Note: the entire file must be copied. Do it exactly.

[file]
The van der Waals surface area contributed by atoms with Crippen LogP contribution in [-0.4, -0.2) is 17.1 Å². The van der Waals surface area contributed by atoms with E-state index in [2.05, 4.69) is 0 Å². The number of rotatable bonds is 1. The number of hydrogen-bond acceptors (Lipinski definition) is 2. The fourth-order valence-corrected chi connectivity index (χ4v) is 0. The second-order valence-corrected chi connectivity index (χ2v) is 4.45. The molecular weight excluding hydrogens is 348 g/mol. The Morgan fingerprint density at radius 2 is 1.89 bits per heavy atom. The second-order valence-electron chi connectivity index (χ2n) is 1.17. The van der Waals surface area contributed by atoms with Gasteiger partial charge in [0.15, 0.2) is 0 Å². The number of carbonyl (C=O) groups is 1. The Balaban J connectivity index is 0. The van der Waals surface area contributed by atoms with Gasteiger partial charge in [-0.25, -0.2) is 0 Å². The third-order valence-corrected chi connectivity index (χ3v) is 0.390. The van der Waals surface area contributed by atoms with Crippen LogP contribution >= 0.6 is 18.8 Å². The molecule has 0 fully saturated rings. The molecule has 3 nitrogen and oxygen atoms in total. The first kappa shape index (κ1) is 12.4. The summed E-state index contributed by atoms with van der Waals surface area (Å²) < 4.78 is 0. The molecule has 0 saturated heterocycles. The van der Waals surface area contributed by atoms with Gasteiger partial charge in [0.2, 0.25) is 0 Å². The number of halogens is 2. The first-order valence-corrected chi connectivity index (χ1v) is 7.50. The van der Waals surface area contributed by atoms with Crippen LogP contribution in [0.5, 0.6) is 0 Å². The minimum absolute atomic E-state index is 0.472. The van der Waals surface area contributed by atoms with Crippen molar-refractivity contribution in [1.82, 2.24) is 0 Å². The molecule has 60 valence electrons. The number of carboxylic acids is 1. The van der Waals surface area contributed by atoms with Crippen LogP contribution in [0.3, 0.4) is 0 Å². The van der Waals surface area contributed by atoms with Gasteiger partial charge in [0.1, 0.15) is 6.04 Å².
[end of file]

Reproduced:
The van der Waals surface area contributed by atoms with Crippen LogP contribution in [-0.4, -0.2) is 17.1 Å². The van der Waals surface area contributed by atoms with E-state index in [2.05, 4.69) is 0 Å². The number of rotatable bonds is 1. The number of hydrogen-bond acceptors (Lipinski definition) is 2. The fourth-order valence-corrected chi connectivity index (χ4v) is 0. The second-order valence-corrected chi connectivity index (χ2v) is 4.45. The molecular weight excluding hydrogens is 348 g/mol. The Morgan fingerprint density at radius 2 is 1.89 bits per heavy atom. The second-order valence-electron chi connectivity index (χ2n) is 1.17. The van der Waals surface area contributed by atoms with Gasteiger partial charge in [0.15, 0.2) is 0 Å². The number of carbonyl (C=O) groups is 1. The Balaban J connectivity index is 0. The van der Waals surface area contributed by atoms with Gasteiger partial charge in [-0.25, -0.2) is 0 Å². The third-order valence-corrected chi connectivity index (χ3v) is 0.390. The van der Waals surface area contributed by atoms with Crippen LogP contribution >= 0.6 is 18.8 Å². The molecule has 0 fully saturated rings. The molecule has 3 nitrogen and oxygen atoms in total. The first kappa shape index (κ1) is 12.4. The summed E-state index contributed by atoms with van der Waals surface area (Å²) < 4.78 is 0. The molecule has 0 saturated heterocycles. The van der Waals surface area contributed by atoms with Gasteiger partial charge in [0.2, 0.25) is 0 Å². The number of halogens is 2. The first-order valence-corrected chi connectivity index (χ1v) is 7.50. The van der Waals surface area contributed by atoms with Crippen LogP contribution in [0.5, 0.6) is 0 Å². The minimum absolute atomic E-state index is 0.472. The van der Waals surface area contributed by atoms with Crippen molar-refractivity contribution in [1.82, 2.24) is 0 Å². The molecule has 60 valence electrons. The number of carboxylic acids is 1. The van der Waals surface area contributed by atoms with Crippen LogP contribution in [0.3, 0.4) is 0 Å². The van der Waals surface area contributed by atoms with Gasteiger partial charge in [0.1, 0.15) is 6.04 Å².